Terminal Radio 1949 Recording and High-Fidelity Catalog

Download the entire 16pp TERMINAL RADIO Recording and Hi-Fidelity Equipment catalog:

DOWNLOAD: Terminal_Radio_1949_Catalog

Products covered, with text, some specs, and photos, include: Brush Magnetic tape recorders BK414, 710B, 810, and 808 Twin-trak; hi-fi tube amps from Brooks (10C3, 12A3), Meissner 9-1093 tuner amp and  9-1091C, RJ-12A tuners; tuners from Browning, Many Stephens Tru-sonic speaker systems and drivers including P-63HF, P-52A, P-52LX, P-52HF; Hi fi amps including Scott 210-A, Fisher SA-1, Altec Lansing 323B, Newcomb HLP-14A, Bogen PX-15, Thordarson 31W10AX; Bell 2122, Masco MA-12EZand Rauland 1825; FM tuners from Espey, Meissner, Craftsmen, Howard; Customode hi-fi furniture and cabinetry; Altec drivers including the 603B, 600B, 400B; Jensen drivers incl. JRP40, HNP-51, JAP-60; Cinaudagraph speakers CIN-12A, 15B, 15C; and so, so, so much more.

Follow the link below to READ-ON,,,,

Altec 323B amplifier circa 1949

As I write this I am listening to a Roger Eno record on stereo Altec 323 clone that I built earlier this year.  I’ve been kinda into this early hi-fi gear lately; postwar mono tube equipment.  It’s still relatively plentiful and inexpensive; the very early electrical sound gear (1920s and 30s) is/has been collectible and expensive for some time now, and the stereo tube amps that were popular in the brief period between the popularization of stereo recordings and the popularization of transistors (let’s say approx 1957 – 1967) are / have been v valuable because, well, stereo.  But I still manage to find several great mono tube amps circa 1945 – 1955 every year for cheap.  Easy to restore, great to look at, and then WTF to do with them?

Terminal was an interesting outfit; I wonder who bought them out?  I can’t find much record of them past the early 50s, and this catalog itself was pretty tough to track down.   They def seem focused on the mid-to-high end; there is none of the really cheap stuff that you will find in the ‘BIG’ catalogs of the era like Allied and Lafayette.  A few themes to note: Dynamic noise suppression – many of the higher-end amplifiers on offer here feature this.  A ‘downward expander’ to create near-total-silence in tacit passages, as well as to expand dynamic range that was compressed in the mastering process, was REALLY popular for a brief period in the late 40s (even the RCA receiving tube manuals offered this circuit, IIRC), and then again in the early 70s (think all those useless DBX wood-sided expanders that still litter thrift shops to-this-day).

While on the subject of noise-supressors: the above SCOTT unit is fascinating by virtue of it’s power supply (IE, lack thereof). It comes with an octal adapter that intercepts both B+ and filament voltages from an octal power tube in your power amp (presumably the ground came via the audio-jack-ground).  Given that most every American amp of that era used 6V6 or 6L6 tubes, this made the unit suitable for use by most consumers. This is a great idea to potentially use in designing, for instance, an add-on tube reverb or tremolo unit for a guitar amp.  Gonna put  that one on file,,,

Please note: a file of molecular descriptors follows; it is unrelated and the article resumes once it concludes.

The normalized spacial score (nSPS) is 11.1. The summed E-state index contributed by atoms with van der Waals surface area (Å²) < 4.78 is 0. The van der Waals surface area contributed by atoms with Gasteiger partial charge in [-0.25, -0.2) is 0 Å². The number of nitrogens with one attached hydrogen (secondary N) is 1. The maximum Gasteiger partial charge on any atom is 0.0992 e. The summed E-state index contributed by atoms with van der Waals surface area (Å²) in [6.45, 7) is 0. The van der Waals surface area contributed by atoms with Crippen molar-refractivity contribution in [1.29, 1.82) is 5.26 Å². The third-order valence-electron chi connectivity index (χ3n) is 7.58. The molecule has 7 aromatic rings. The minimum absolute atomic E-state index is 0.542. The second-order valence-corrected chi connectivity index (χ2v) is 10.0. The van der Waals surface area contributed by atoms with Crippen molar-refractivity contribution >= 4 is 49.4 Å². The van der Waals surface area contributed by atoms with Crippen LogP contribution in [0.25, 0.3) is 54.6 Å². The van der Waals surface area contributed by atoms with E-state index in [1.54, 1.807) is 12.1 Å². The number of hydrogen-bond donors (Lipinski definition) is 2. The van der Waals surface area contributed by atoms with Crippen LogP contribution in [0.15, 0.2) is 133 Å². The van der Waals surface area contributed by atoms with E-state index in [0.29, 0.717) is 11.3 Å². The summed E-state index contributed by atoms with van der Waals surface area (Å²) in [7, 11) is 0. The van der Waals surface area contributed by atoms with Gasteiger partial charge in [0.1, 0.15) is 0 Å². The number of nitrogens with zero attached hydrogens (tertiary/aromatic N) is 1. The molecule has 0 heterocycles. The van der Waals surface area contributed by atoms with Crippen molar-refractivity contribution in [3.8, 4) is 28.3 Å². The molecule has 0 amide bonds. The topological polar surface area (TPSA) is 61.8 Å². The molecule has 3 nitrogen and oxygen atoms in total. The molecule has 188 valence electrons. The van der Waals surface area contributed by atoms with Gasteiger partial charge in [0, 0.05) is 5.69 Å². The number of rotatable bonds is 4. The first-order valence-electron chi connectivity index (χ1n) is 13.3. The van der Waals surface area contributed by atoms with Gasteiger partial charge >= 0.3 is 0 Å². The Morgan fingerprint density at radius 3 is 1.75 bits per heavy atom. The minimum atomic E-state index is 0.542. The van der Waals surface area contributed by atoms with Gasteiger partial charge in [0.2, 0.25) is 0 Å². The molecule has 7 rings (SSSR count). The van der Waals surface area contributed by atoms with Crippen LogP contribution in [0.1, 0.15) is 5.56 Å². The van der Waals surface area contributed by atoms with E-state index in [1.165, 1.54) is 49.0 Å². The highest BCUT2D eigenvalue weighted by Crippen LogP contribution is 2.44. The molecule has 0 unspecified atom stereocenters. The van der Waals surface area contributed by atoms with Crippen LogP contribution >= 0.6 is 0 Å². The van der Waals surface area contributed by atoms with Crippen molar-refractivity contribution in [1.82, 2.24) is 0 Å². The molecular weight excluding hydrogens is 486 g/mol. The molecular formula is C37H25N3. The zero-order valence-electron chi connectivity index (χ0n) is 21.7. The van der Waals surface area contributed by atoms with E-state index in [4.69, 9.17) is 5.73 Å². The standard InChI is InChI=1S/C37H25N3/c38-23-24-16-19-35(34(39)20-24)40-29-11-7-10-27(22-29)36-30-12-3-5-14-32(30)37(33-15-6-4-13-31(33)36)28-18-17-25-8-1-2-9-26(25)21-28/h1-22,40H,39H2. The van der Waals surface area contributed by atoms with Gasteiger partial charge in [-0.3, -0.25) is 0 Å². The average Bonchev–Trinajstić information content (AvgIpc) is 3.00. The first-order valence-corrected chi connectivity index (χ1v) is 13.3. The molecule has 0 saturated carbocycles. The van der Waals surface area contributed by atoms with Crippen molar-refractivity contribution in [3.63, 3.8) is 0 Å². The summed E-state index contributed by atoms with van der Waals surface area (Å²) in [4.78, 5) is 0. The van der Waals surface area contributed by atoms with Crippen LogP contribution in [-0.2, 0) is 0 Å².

Gigantic speakers? Check. When trying to make big low-frequency sound from scant watts (most of the amps on offer here are 10-30w), there’s ‘no replacement for displacement’ and yr gonna need a big box.  Man, I cannot tell you how many of these giants I’ve hacked up over the years to salvage the drivers (some of which I have been able to sell, many still line my shelves), but who has the room?  I recently got a very very nice BOZAK circa 1950 three-way coaxial system that I restored and saved, but I just can’t imagine ever having enough space for a pair of these things in the house.  Recording was at in interesting moment.  Simultaneously on offer are: wire, disc, and tape recorders.  We know which of these technologies won out in the end.  You can probably still buy a new cassette tape recorder of some stripe on Amazon, but a wire recorder?  Portable mini-lathe? Unlikely.  This catalog features disc recorders from Presto and Rek O Cut; Presto would soon move into the magnetic tape field, and Scully would eventually poach a top Presto engineer to develop their iconic (and excellent-sounding) 280 series machines. Curiously, this catalog does not include the Magnecord PT6, which may have been just slightly outside the pricing point that Terminal was at.  The PT6 was sold by most other big retailers by 1949, and would become one of the most widely-used tape recorders of the 1950s.

Good old GE 1201 D.  Maybe it’s because we were a GE Town, but these things pop up all the time around here, and so far they all still work!  And sound good.

103-S Transcription arm (tonearm) from Gray, another (semi) local maker of the era (Hartford).  Not east to find, and many are quite valuable.

Astatic EA2 phono preamp/EQ. Similar to many other higher-end preamps of the era, this allowed the user to tailor playback response to the particular record; this was necessary in the era before the standardization of the RIAA encode/decode curve.   Many ‘better’ integrated amps of this era had similar facilities, but not quite as extensive and versatile as this three-knob system.

Finally: Thordarson 31W10AX hi-fi amp.  Many transformer companies offered amplifiers, in kit and/or assembled form, in the era 1930 – 1960.  I have never encountered one of these Thordarsons, though.  Anyone?

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